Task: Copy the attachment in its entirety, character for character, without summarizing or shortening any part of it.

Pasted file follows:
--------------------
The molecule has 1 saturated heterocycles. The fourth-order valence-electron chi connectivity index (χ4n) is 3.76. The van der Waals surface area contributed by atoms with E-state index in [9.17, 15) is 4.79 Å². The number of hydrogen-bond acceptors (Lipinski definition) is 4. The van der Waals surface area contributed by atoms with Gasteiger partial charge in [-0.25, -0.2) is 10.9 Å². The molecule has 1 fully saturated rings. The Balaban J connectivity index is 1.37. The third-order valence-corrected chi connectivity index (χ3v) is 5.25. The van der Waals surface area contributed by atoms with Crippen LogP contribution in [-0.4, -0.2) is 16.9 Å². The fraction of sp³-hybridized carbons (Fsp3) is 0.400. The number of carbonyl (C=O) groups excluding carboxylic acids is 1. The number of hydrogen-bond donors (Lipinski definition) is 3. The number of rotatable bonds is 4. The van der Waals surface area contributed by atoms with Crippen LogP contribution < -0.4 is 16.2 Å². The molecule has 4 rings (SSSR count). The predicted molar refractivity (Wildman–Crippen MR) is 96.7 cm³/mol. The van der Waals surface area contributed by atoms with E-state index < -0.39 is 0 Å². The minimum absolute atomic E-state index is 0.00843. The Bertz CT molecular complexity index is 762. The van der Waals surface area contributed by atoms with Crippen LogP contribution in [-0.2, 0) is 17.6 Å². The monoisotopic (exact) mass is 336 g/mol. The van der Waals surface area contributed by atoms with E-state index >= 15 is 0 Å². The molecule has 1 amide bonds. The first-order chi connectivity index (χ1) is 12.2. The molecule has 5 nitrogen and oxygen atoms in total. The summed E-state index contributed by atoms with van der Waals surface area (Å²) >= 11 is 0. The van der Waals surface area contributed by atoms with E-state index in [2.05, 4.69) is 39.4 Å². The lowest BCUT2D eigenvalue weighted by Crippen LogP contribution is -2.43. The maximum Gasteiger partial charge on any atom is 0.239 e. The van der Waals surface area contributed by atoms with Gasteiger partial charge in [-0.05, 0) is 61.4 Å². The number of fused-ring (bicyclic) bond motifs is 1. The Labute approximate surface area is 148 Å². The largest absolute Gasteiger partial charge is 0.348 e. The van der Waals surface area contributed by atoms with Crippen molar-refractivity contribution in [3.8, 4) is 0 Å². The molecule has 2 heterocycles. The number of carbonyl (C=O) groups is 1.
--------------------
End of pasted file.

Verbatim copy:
The molecule has 1 saturated heterocycles. The fourth-order valence-electron chi connectivity index (χ4n) is 3.76. The van der Waals surface area contributed by atoms with E-state index in [9.17, 15) is 4.79 Å². The number of hydrogen-bond acceptors (Lipinski definition) is 4. The van der Waals surface area contributed by atoms with Gasteiger partial charge in [-0.25, -0.2) is 10.9 Å². The molecule has 1 fully saturated rings. The Balaban J connectivity index is 1.37. The third-order valence-corrected chi connectivity index (χ3v) is 5.25. The van der Waals surface area contributed by atoms with Crippen LogP contribution in [-0.4, -0.2) is 16.9 Å². The fraction of sp³-hybridized carbons (Fsp3) is 0.400. The number of carbonyl (C=O) groups excluding carboxylic acids is 1. The number of hydrogen-bond donors (Lipinski definition) is 3. The number of rotatable bonds is 4. The van der Waals surface area contributed by atoms with Crippen LogP contribution < -0.4 is 16.2 Å². The molecule has 4 rings (SSSR count). The predicted molar refractivity (Wildman–Crippen MR) is 96.7 cm³/mol. The van der Waals surface area contributed by atoms with E-state index < -0.39 is 0 Å². The minimum absolute atomic E-state index is 0.00843. The Bertz CT molecular complexity index is 762. The van der Waals surface area contributed by atoms with Crippen LogP contribution in [-0.2, 0) is 17.6 Å². The monoisotopic (exact) mass is 336 g/mol. The van der Waals surface area contributed by atoms with E-state index >= 15 is 0 Å². The molecule has 1 amide bonds. The first-order chi connectivity index (χ1) is 12.2. The molecule has 5 nitrogen and oxygen atoms in total. The summed E-state index contributed by atoms with van der Waals surface area (Å²) >= 11 is 0. The van der Waals surface area contributed by atoms with E-state index in [2.05, 4.69) is 39.4 Å². The lowest BCUT2D eigenvalue weighted by Crippen LogP contribution is -2.43. The maximum Gasteiger partial charge on any atom is 0.239 e. The van der Waals surface area contributed by atoms with Gasteiger partial charge in [-0.05, 0) is 61.4 Å². The number of fused-ring (bicyclic) bond motifs is 1. The Labute approximate surface area is 148 Å². The largest absolute Gasteiger partial charge is 0.348 e. The van der Waals surface area contributed by atoms with Crippen molar-refractivity contribution in [3.8, 4) is 0 Å². The molecule has 2 heterocycles. The number of carbonyl (C=O) groups is 1.